A team led by an HHMI international research scholar has identified a new genetic risk factor associated with the most common form of Alzheimer's disease.
Researchers led by Howard Hughes Medical Institute (HHMI) international research scholar Peter St George-Hyslop have identified a new genetic risk factor associated with the most common form of Alzheimer's disease. The research implicates a gene called SORL1 in late-onset Alzheimer's, which usually strikes after age 65.
In an advance online publication in Nature Genetics on January 14, 2007, St George-Hyslop and colleagues connected the gene to the disease in six different groups of people, although they did not pinpoint the exact genetic mutations in SORL1 responsible for Alzheimer's. In their studies, the researchers used databases that include genetic information about people with and without Alzheimer's disease. More than 6,800 individuals—45.8 percent of them affected with the disease—were included in the analysis, which is considered a large data set in the field, said St George-Hyslop.
SORL1 is not the only cause of Alzheimer's, but it's one of several.
Peter St George-Hyslop
“We looked for variations of SORL1 in nine different groups of people and found those variations to be associated with an increased risk of Alzheimer's in six of them,” St George-Hyslop said. “That implies that SORL1 is not the only cause of Alzheimer's, but it's one of several. Some people with the disease will have a SORL1-related cause, and some won't.” St George-Hyslop is a professor in the department of medicine and director of the Center for Research in Neurodegenerative Disease at the University of Toronto and an HHMI international research scholar. Through its international research scholars program, HHMI supports leading scientists in 28 countries outside the United States.
The researchers studied several groups of Caucasians, one group of African Americans, one group of Hispanics from the Dominican Republic, and a group of Israeli Arabs. They tracked the SORL1 genes via single nucleotide polymorphisms, or SNPs, which are single-letter changes in a gene's sequence. They found that the Caucasians with Alzheimer's displayed a certain SNP signature at one end of the gene, while the African Americans, Hispanics, and Israeli Arabs with the disease displayed another SNP signature. “This implies that there are at least two, and possibly more, gene variants at work here,” said St George-Hyslop. “That's not unusual—in many diseases you see multiple variations that all impact a specific gene.”
The team used the SNP databases to track the SORL1 gene in the populations studied, but did not actually pinpoint the precise changes in the gene that contribute to disease. “Now we need to go back and look in the regions around the clusters of SNPs that we tracked and see if we can find additional genetic changes that are either unique or enriched in the individuals with Alzheimer's,” said St George-Hyslop. “Then we'll have the actual genetic variations that lead to the disease.”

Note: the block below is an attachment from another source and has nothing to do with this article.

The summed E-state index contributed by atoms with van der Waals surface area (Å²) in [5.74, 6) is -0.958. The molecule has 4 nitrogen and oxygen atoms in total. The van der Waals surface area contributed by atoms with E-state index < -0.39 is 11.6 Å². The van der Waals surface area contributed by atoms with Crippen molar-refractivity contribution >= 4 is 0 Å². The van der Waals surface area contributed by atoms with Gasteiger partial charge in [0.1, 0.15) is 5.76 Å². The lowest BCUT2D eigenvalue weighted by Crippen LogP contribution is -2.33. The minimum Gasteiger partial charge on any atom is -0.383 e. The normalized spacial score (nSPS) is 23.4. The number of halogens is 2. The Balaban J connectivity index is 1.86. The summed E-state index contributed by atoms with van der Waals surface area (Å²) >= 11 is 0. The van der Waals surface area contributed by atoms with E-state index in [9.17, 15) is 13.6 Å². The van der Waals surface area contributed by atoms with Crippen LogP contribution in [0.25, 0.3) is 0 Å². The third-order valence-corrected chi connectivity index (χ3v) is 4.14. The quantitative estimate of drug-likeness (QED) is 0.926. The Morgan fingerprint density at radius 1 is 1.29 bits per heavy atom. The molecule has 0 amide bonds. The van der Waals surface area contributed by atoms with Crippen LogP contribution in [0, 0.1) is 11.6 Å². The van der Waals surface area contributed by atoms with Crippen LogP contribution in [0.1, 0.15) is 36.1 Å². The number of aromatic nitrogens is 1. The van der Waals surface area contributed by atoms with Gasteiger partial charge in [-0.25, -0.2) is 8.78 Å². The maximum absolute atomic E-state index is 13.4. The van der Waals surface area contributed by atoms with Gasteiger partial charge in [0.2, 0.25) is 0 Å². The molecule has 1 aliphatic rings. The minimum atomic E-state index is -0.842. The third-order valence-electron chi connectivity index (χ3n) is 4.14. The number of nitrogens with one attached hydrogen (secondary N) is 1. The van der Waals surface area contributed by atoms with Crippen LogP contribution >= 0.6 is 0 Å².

After linking SORL1 to late-onset Alzheimer's, the team investigated the gene's function. Using cell culture studies, they discovered that decreasing the amount of SORL1 increased cells' production of amyloid-beta, a toxic fragment of another protein that destroys neurons. Production of amyloid-beta is the key event in the progression of Alzheimer's disease.
Amyloid-beta is made when cells improperly break down a protein called amyloid precursor protein (APP). Previous research had revealed that APP is subjected to a sequence of cellular events that either properly recycles APP or shunts it into cellular structures called endosomes, where it is chopped into amyloid-beta. Researchers had identified several genes involved in this cellular sorting process. St George Hyslop and his team reasoned that inherited defects in some of these proteins might cause more APP to be shunted into endosomes, causing more amyloid-beta to be made, thereby increasing risk for Alzheimer's. When the team investigated these genes, only SORL1 was associated with an increased risk of Alzheimer's.
“What we have now are three independent sets of observations, all implicating the SORL1 gene in Alzheimer's disease,” said St George-Hyslop. “We started with an observation from pathologists, showing reduced SORL1 protein levels in the brains of patients with Alzheimer's. Then we have the observation by us and other groups that if you reduce SORL1 expression—in either cell cultures or mice—you get an increase in the production of amyloid-beta. Now we can add our new observation that variants of the SORL1 gene are associated with an increased risk of Alzheimer's.”
St George Hyslop said that other researchers need to replicate the results in other groups. “Even though we've seen it in six different groups of people, seeing it in eight, nine, or ten is even better,” he explained. Three of the nine data sets that St George-Hyslop's team studied did not reveal a significant association between SORL1 and Alzheimer's. Non-SORL1 causes might have been overrepresented and SORL1-associated causes underrepresented in these data sets, St George-Hyslop explained. Alternatively, these data sets may have contained several different Alzheimer's variants of SORL1, but each variant might have been associated with a different SNP pattern. That complexity would have obscured the SNP marker patterns that the researchers were tracking.
The importance of this work is that it identifies a new player among the mechanisms causing Alzheimer's disease, St George-Hyslop said. “This will lead to the real endgame, which is to see how to exploit the findings as a new diagnostic or therapeutic target.”
Illustration: Peter St George-Hyslop